Tuesday. Michael’s birthday (age irrelevant) and we took off for the day, abandoning all our responsibilities. Bliss. Autumn is such a majestic season and Cumbria does it so well. When the sun shines (and it did) the scenery is due a sharp intake of breath as the fells stride across the horizon, grandiose and serene.
Mist cloaked the Eden plain as we set off, the landscape still holds memory of the long shallow lake that once lay between Penrith and Carlisle. Our first call was Sizergh Castle, a conglomerate of stone buildings dating from the Norman Conquest. The Strickland family were movers and shakers during the Border Wars but made their fortune (and extended their lands and power) through pertinent marriages. Since the 1950’s the house has been in the care of the National Trust.
We arrived to discover the house didn’t open until noon, because they were into their ‘winter’ programme, but there was a ‘tour’ at 11 so we explored the gardens while we waited. The famous lime-stone rockery was designed by Hayes of Ambleside in the 1930’s when Sizergh was undergoing renovations by the current lady of the house (reported to be the third richest woman in England). Volunteers were busy tidying the long borders still brimming with blousy blooms and a velvet-smooth croquet lawn steps down to the small lake which is surrounded by wild flower meadows. We discovered a traditional Maltese gondola laid-up in the great barn and during our tour of the house learned a Strickland was first Prime Minister to Malta. Unfortunately at the same time he was MP for Kendal and virtually dismissed from the House of Commons for putting Malta before matters more pertinent to his constituency. Perhaps our first MEP?
During their years of tenure the NT have re-established Sizergh’s unique interior – negotiating the return of its Elizabethan fixtures and fittings from the V & A Museum in London. Death duties forced the family to sell what is thought to be the best surviving example of domestic Tudor panelling, restored to its original setting in the master bedroom in 1999.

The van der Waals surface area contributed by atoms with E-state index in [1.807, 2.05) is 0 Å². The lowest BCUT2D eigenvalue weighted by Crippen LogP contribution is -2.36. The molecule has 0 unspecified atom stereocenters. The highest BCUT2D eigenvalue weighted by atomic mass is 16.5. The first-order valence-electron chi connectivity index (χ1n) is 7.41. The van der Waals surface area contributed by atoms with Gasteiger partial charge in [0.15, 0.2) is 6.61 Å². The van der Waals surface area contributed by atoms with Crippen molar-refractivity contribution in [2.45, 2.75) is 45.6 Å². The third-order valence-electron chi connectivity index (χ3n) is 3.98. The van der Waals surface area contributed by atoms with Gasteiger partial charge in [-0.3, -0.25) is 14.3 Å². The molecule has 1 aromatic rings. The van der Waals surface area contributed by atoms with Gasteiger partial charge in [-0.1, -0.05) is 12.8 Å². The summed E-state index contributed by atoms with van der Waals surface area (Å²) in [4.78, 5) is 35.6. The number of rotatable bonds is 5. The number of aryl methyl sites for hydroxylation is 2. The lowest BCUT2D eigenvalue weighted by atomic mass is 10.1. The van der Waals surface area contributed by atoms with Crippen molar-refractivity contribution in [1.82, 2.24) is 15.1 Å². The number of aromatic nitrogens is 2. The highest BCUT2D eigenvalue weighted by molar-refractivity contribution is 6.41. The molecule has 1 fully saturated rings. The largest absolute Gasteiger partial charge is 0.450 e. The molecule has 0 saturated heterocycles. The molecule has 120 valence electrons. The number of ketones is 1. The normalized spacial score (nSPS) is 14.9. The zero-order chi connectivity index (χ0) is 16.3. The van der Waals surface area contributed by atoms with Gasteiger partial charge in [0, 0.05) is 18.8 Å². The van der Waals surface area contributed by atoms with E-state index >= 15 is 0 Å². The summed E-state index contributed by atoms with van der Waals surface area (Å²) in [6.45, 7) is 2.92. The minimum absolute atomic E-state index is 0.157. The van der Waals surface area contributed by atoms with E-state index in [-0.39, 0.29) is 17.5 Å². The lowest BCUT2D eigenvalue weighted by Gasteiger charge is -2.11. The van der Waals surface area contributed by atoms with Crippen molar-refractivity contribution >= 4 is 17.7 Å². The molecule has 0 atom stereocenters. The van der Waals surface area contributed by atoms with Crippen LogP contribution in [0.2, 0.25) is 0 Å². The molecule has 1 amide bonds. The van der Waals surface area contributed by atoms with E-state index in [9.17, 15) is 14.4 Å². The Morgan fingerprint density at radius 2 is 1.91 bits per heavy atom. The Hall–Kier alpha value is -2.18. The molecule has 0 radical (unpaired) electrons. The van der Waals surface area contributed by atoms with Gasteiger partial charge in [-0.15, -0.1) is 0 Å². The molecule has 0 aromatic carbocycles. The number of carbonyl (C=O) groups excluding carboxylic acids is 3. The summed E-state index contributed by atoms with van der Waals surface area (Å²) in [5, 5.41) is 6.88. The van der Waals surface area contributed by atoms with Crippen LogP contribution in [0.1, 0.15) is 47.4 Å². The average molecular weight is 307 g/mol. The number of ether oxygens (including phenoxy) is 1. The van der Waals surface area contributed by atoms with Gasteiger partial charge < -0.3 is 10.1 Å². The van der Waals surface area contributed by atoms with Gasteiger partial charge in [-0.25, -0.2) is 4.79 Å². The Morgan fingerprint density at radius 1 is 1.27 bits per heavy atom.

Almost noon and we crossed into the vale of Windermere. We rarely get a chance to visit this part of Cumbria because it’s clogged with tourists all summer, making the roads impassable. We took the opportunity to visit Blackwell, a property gifted to Kendal Museum of Art at the turn of the 20th century. Architect MH Baillie Scott was commissioned to design a summer residence for brewing magnate Sir Edward Holt of Manchester. It encapsulates all the innovations of the Arts and Crafts Movement.
When I went to Art College we were drilled with the achievements of Morris & Co and Blackwell House captures the spirit of that revolution in design. Every detail in the house is produced to work in harmony with the overall theme of nature. Worth a visit although very little of the original furnishings remain.
The weather still being kind we decided to forego lunch in order to visit Holehird Gardens, another long-held wish fulfilled. Originally the Lakeland Horticultural Society leased two acres of an abandoned rock garden above Holehird Mansion in 1971 but this has grown into a magnificent series of gardens which provide inspiration for anyone who loves gardens, but most particularly those north of Preston. And the views across the surrounding fells are breathtaking.